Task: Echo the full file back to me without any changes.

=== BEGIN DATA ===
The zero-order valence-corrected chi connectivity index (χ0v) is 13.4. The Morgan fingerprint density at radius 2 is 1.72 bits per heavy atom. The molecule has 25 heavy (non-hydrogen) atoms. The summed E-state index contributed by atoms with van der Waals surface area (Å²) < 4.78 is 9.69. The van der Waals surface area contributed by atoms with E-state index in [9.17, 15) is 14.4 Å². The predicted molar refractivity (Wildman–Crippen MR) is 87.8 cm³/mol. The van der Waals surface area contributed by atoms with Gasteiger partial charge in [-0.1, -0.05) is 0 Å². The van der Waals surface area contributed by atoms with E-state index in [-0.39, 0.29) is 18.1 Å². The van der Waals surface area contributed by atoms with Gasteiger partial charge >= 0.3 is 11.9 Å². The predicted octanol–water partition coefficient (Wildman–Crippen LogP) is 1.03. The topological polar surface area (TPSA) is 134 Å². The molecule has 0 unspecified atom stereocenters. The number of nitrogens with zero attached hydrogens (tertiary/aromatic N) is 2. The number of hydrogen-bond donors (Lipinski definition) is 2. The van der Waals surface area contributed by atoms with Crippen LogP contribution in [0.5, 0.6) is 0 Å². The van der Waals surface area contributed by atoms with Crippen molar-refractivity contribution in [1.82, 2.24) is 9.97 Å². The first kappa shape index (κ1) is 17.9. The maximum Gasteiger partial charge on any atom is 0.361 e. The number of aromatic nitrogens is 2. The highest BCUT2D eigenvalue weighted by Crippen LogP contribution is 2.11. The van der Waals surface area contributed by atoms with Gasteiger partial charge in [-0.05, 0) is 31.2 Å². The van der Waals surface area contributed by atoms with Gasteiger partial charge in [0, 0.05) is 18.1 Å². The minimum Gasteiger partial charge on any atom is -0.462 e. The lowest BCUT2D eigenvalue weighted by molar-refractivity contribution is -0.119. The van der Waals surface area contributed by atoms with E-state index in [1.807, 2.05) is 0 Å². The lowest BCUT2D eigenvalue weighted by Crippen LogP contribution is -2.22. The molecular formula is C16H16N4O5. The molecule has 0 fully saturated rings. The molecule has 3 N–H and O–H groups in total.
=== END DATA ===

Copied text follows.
The zero-order valence-corrected chi connectivity index (χ0v) is 13.4. The Morgan fingerprint density at radius 2 is 1.72 bits per heavy atom. The molecule has 25 heavy (non-hydrogen) atoms. The summed E-state index contributed by atoms with van der Waals surface area (Å²) < 4.78 is 9.69. The van der Waals surface area contributed by atoms with E-state index in [9.17, 15) is 14.4 Å². The predicted molar refractivity (Wildman–Crippen MR) is 87.8 cm³/mol. The van der Waals surface area contributed by atoms with Gasteiger partial charge in [-0.1, -0.05) is 0 Å². The van der Waals surface area contributed by atoms with E-state index in [-0.39, 0.29) is 18.1 Å². The van der Waals surface area contributed by atoms with Gasteiger partial charge >= 0.3 is 11.9 Å². The predicted octanol–water partition coefficient (Wildman–Crippen LogP) is 1.03. The topological polar surface area (TPSA) is 134 Å². The molecule has 0 unspecified atom stereocenters. The number of nitrogens with zero attached hydrogens (tertiary/aromatic N) is 2. The number of hydrogen-bond donors (Lipinski definition) is 2. The van der Waals surface area contributed by atoms with Crippen LogP contribution in [0.5, 0.6) is 0 Å². The van der Waals surface area contributed by atoms with Crippen molar-refractivity contribution in [1.82, 2.24) is 9.97 Å². The first kappa shape index (κ1) is 17.9. The maximum Gasteiger partial charge on any atom is 0.361 e. The number of aromatic nitrogens is 2. The highest BCUT2D eigenvalue weighted by Crippen LogP contribution is 2.11. The van der Waals surface area contributed by atoms with Gasteiger partial charge in [-0.05, 0) is 31.2 Å². The van der Waals surface area contributed by atoms with Gasteiger partial charge in [0, 0.05) is 18.1 Å². The minimum Gasteiger partial charge on any atom is -0.462 e. The lowest BCUT2D eigenvalue weighted by molar-refractivity contribution is -0.119. The van der Waals surface area contributed by atoms with E-state index in [1.807, 2.05) is 0 Å². The lowest BCUT2D eigenvalue weighted by Crippen LogP contribution is -2.22. The molecular formula is C16H16N4O5. The molecule has 0 fully saturated rings. The molecule has 3 N–H and O–H groups in total.